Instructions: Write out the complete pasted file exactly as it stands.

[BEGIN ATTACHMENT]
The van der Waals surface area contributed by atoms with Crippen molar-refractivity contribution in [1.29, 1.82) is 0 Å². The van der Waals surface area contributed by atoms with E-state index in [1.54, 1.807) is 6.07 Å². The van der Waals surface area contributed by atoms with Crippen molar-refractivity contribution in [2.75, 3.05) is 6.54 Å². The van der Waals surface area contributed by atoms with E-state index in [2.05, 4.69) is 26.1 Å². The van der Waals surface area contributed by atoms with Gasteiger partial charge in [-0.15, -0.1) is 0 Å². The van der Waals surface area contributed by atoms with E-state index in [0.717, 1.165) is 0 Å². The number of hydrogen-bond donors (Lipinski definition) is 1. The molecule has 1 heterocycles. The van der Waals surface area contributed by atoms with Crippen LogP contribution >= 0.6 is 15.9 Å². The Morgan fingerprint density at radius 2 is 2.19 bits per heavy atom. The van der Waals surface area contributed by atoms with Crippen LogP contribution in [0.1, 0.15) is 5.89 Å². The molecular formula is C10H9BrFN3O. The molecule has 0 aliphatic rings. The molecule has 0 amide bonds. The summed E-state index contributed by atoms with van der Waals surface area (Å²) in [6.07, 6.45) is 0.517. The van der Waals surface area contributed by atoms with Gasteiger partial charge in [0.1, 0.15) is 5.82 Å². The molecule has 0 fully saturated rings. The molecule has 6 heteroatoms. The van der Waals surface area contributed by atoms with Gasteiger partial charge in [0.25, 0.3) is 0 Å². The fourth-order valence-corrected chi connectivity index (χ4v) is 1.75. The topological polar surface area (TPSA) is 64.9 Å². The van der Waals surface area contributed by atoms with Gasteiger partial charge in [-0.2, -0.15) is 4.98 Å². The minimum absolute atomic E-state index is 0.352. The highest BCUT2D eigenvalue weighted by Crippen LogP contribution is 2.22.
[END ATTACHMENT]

The van der Waals surface area contributed by atoms with Crippen molar-refractivity contribution in [1.29, 1.82) is 0 Å². The van der Waals surface area contributed by atoms with E-state index in [1.54, 1.807) is 6.07 Å². The van der Waals surface area contributed by atoms with Crippen molar-refractivity contribution in [2.75, 3.05) is 6.54 Å². The van der Waals surface area contributed by atoms with E-state index in [2.05, 4.69) is 26.1 Å². The van der Waals surface area contributed by atoms with Gasteiger partial charge in [-0.15, -0.1) is 0 Å². The van der Waals surface area contributed by atoms with E-state index in [0.717, 1.165) is 0 Å². The number of hydrogen-bond donors (Lipinski definition) is 1. The molecule has 1 heterocycles. The van der Waals surface area contributed by atoms with Crippen LogP contribution >= 0.6 is 15.9 Å². The Morgan fingerprint density at radius 2 is 2.19 bits per heavy atom. The van der Waals surface area contributed by atoms with Crippen LogP contribution in [0.1, 0.15) is 5.89 Å². The molecular formula is C10H9BrFN3O. The molecule has 0 aliphatic rings. The molecule has 0 amide bonds. The summed E-state index contributed by atoms with van der Waals surface area (Å²) in [6.07, 6.45) is 0.517. The van der Waals surface area contributed by atoms with Gasteiger partial charge in [0.1, 0.15) is 5.82 Å². The molecule has 0 fully saturated rings. The molecule has 6 heteroatoms. The van der Waals surface area contributed by atoms with Gasteiger partial charge in [0.25, 0.3) is 0 Å². The fourth-order valence-corrected chi connectivity index (χ4v) is 1.75. The topological polar surface area (TPSA) is 64.9 Å². The van der Waals surface area contributed by atoms with Gasteiger partial charge in [-0.2, -0.15) is 4.98 Å². The minimum absolute atomic E-state index is 0.352. The highest BCUT2D eigenvalue weighted by Crippen LogP contribution is 2.22.